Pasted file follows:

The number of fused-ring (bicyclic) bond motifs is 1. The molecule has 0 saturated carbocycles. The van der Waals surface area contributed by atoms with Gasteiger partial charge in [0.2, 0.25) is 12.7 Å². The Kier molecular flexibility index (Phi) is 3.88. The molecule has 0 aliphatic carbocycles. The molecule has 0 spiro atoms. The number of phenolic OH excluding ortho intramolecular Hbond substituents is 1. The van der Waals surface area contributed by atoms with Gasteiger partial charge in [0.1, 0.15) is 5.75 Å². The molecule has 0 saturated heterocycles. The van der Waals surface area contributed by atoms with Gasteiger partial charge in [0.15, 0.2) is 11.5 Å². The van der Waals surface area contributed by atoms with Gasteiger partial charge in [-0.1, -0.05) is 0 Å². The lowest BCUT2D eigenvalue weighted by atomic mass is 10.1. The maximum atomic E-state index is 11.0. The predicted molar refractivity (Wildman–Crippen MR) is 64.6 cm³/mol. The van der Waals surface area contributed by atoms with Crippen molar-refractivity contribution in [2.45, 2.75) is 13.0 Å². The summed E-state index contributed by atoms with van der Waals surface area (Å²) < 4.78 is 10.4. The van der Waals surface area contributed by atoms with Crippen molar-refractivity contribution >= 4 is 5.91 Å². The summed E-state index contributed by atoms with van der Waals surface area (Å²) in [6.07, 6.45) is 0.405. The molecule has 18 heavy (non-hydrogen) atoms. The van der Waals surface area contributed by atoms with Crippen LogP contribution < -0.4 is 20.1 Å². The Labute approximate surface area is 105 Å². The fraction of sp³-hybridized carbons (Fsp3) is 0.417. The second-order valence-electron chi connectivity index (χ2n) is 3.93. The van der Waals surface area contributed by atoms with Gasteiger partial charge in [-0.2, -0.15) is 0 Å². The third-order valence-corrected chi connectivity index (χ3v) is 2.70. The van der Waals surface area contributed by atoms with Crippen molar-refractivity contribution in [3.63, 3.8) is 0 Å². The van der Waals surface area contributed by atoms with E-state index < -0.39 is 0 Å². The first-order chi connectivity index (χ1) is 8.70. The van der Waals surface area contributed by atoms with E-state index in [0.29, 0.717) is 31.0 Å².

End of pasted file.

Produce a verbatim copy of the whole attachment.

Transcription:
The number of fused-ring (bicyclic) bond motifs is 1. The molecule has 0 saturated carbocycles. The van der Waals surface area contributed by atoms with Gasteiger partial charge in [0.2, 0.25) is 12.7 Å². The Kier molecular flexibility index (Phi) is 3.88. The molecule has 0 aliphatic carbocycles. The molecule has 0 spiro atoms. The number of phenolic OH excluding ortho intramolecular Hbond substituents is 1. The van der Waals surface area contributed by atoms with Gasteiger partial charge in [0.1, 0.15) is 5.75 Å². The molecule has 0 saturated heterocycles. The van der Waals surface area contributed by atoms with Gasteiger partial charge in [0.15, 0.2) is 11.5 Å². The van der Waals surface area contributed by atoms with Gasteiger partial charge in [-0.1, -0.05) is 0 Å². The lowest BCUT2D eigenvalue weighted by atomic mass is 10.1. The maximum atomic E-state index is 11.0. The predicted molar refractivity (Wildman–Crippen MR) is 64.6 cm³/mol. The van der Waals surface area contributed by atoms with Crippen molar-refractivity contribution in [2.45, 2.75) is 13.0 Å². The summed E-state index contributed by atoms with van der Waals surface area (Å²) < 4.78 is 10.4. The van der Waals surface area contributed by atoms with Crippen molar-refractivity contribution >= 4 is 5.91 Å². The summed E-state index contributed by atoms with van der Waals surface area (Å²) in [6.07, 6.45) is 0.405. The molecule has 18 heavy (non-hydrogen) atoms. The van der Waals surface area contributed by atoms with Crippen LogP contribution < -0.4 is 20.1 Å². The Labute approximate surface area is 105 Å². The fraction of sp³-hybridized carbons (Fsp3) is 0.417. The second-order valence-electron chi connectivity index (χ2n) is 3.93. The van der Waals surface area contributed by atoms with Gasteiger partial charge in [-0.2, -0.15) is 0 Å². The third-order valence-corrected chi connectivity index (χ3v) is 2.70. The van der Waals surface area contributed by atoms with Crippen molar-refractivity contribution in [3.63, 3.8) is 0 Å². The van der Waals surface area contributed by atoms with E-state index < -0.39 is 0 Å². The first-order chi connectivity index (χ1) is 8.70. The van der Waals surface area contributed by atoms with E-state index in [0.29, 0.717) is 31.0 Å².